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  1. Introduction.Gary Comstock - 1991 - Journal of Agricultural and Environmental Ethics 4 (2):101-107.
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  • Gene Technology, Food Production, and Public Opinion: A UK Study. [REVIEW]Paul Sparks, Richard Shepherd & Lynn J. Frewer - 1994 - Agriculture and Human Values 11 (1):19-28.
    In this paper, dimensions of the debate surrounding the application of gene technology to food production are discussed and a study assessing perceptions of the technology among a sample of the UK public (n = 1499) is reported. The general picture that emerges from the study is one of people expressing low familiarity with the technology, with more people associating it with high risks than with low risks, and more people expecting it to provide low benefits than high benefits. Attitudes (...)
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  • Ethics and Genetically Modified Foods.Gary Comstock - 2001 - In David M. Kaplan (ed.), The Philosophy of Food. Berkeley, CA: University of California Press. pp. 122-139.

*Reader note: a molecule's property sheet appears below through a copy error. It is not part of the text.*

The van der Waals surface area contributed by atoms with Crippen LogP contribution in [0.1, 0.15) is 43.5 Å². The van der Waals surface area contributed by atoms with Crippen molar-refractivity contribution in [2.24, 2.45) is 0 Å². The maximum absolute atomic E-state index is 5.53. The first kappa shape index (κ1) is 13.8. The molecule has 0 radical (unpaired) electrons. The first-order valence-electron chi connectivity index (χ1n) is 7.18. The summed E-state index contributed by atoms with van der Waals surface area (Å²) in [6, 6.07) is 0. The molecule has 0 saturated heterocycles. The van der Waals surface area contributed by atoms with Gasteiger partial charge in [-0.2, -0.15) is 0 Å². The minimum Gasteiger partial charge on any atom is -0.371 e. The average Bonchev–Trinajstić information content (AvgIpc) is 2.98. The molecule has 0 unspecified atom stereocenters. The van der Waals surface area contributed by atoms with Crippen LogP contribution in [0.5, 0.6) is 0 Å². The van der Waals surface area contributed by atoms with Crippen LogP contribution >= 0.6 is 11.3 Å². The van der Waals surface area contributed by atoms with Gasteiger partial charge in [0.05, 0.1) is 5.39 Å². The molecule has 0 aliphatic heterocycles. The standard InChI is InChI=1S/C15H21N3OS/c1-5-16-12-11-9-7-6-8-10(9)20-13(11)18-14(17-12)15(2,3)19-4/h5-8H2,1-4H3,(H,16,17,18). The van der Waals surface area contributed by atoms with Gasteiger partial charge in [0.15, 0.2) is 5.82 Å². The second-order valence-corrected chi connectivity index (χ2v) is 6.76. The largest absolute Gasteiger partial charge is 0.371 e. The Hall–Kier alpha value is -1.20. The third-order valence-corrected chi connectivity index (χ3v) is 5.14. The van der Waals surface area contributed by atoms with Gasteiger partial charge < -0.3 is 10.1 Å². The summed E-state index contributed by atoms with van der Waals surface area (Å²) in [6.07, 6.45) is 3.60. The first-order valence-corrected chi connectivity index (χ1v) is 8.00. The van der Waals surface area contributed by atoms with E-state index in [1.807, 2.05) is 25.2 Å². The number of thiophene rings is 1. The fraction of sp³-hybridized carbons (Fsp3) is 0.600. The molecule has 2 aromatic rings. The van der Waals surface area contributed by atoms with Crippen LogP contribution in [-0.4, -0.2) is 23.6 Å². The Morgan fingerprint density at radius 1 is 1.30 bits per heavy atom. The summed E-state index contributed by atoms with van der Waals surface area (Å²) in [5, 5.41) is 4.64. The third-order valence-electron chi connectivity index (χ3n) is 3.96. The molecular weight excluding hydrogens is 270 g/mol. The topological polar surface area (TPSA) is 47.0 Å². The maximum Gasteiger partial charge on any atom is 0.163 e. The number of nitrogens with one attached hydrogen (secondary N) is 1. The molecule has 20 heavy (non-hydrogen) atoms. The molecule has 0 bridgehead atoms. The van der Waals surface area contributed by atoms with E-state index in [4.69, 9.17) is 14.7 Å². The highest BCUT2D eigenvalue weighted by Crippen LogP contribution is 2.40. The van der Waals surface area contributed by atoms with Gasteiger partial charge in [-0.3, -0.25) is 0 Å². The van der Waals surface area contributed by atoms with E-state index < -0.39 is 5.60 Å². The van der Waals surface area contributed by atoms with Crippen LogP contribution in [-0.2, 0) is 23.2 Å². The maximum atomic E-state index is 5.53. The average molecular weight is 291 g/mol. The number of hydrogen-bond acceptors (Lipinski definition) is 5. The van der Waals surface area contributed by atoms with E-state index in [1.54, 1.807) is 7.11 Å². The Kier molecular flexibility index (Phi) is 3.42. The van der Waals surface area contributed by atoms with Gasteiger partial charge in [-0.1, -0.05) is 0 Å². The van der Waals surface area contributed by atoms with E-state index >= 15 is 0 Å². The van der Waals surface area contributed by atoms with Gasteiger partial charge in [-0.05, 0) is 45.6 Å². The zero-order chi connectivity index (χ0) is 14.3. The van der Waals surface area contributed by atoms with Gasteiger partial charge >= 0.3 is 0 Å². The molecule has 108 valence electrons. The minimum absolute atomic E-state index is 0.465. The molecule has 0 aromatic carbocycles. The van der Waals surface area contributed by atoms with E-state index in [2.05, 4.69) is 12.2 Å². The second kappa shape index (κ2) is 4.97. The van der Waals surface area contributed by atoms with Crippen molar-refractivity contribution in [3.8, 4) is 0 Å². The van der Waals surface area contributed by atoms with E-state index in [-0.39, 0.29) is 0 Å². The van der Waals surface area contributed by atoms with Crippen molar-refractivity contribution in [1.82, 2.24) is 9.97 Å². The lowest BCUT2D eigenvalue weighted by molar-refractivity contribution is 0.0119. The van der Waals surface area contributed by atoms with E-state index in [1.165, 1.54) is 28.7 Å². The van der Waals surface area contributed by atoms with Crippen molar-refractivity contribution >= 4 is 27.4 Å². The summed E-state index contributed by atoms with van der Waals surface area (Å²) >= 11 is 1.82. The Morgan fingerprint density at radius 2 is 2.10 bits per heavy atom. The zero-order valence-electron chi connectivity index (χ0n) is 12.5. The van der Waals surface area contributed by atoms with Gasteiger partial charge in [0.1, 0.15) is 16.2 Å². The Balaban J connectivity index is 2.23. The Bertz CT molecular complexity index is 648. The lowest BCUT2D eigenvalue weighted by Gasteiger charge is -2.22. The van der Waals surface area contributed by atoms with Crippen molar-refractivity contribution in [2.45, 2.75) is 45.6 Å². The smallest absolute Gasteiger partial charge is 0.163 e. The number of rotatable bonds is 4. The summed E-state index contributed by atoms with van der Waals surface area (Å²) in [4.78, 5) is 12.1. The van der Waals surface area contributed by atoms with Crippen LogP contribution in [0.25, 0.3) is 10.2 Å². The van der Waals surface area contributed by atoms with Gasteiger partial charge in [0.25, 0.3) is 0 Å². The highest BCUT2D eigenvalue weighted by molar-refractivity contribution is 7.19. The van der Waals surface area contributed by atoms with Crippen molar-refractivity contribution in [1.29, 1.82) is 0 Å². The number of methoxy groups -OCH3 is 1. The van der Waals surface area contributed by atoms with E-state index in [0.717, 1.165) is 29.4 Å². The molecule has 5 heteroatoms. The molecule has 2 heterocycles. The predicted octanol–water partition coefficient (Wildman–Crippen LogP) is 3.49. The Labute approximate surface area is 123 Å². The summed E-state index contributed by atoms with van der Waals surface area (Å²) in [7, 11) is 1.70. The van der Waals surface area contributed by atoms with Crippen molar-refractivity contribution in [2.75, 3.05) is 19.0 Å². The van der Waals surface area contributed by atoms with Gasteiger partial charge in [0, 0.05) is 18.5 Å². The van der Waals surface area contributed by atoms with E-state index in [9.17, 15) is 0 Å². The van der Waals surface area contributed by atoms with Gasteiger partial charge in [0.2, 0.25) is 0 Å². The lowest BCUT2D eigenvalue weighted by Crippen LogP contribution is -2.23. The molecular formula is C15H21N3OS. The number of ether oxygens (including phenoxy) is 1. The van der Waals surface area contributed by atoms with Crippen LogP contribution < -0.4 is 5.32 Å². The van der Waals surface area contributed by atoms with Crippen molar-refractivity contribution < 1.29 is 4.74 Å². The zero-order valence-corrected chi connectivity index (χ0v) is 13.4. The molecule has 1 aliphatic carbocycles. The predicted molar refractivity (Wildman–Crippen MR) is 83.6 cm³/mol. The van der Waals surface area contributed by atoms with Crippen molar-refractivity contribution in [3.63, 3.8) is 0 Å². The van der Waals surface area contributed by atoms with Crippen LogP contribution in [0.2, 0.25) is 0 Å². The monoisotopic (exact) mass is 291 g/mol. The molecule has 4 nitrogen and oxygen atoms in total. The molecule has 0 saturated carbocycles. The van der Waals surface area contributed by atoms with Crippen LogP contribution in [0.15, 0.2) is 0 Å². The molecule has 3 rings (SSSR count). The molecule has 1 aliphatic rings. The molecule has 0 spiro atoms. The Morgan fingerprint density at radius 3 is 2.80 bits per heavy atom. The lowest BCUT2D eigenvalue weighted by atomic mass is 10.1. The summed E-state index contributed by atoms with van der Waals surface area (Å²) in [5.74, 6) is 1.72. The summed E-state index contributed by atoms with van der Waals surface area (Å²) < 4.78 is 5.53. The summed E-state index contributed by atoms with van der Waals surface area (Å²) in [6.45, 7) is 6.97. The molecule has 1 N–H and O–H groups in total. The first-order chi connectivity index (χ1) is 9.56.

Gary Comstock considers whether it is ethically justified to pursue genetically modified (GM) crops and foods. He first considers intrinsic objections to GM crops that allege that the process of making GMOs is objectionable in itself. He argues that there is no justifiable basis for the objections — i.e. GM crops are not intrinsically ethically problematic. He then considers extrinsic objections to GM crops, including objections based on the precautionary principle, which focus on the potential harms that may result from (...)
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  • Technology and Morality: Influences on Public Attitudes Toward Biotechnology.Christian Evensen, Thomas Hoban & Eric Woodrum - 2000 - Knowledge, Technology & Policy 13 (1):43-57.
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  • Assessing the Human Genome Project: Effects on World Agriculture. [REVIEW]M. S. Lesney & V. B. Smocovitis - 1994 - Agriculture and Human Values 11 (1):10-18.
    The Human Genome Project is the attempt to sequence the complement of human DNA. Its ultimate purpose is to understand and control human genetics. The social and ethical concerns raised by this attempt have been much debated, especially fears concerning human genetic engineering and eugenics. An almost completely neglected aspect of the genome project's potential effects is its impact on world agriculture. The Human Genome Project will provide source information to transform commercially and therapeutically valuable segments of the human genetic (...)
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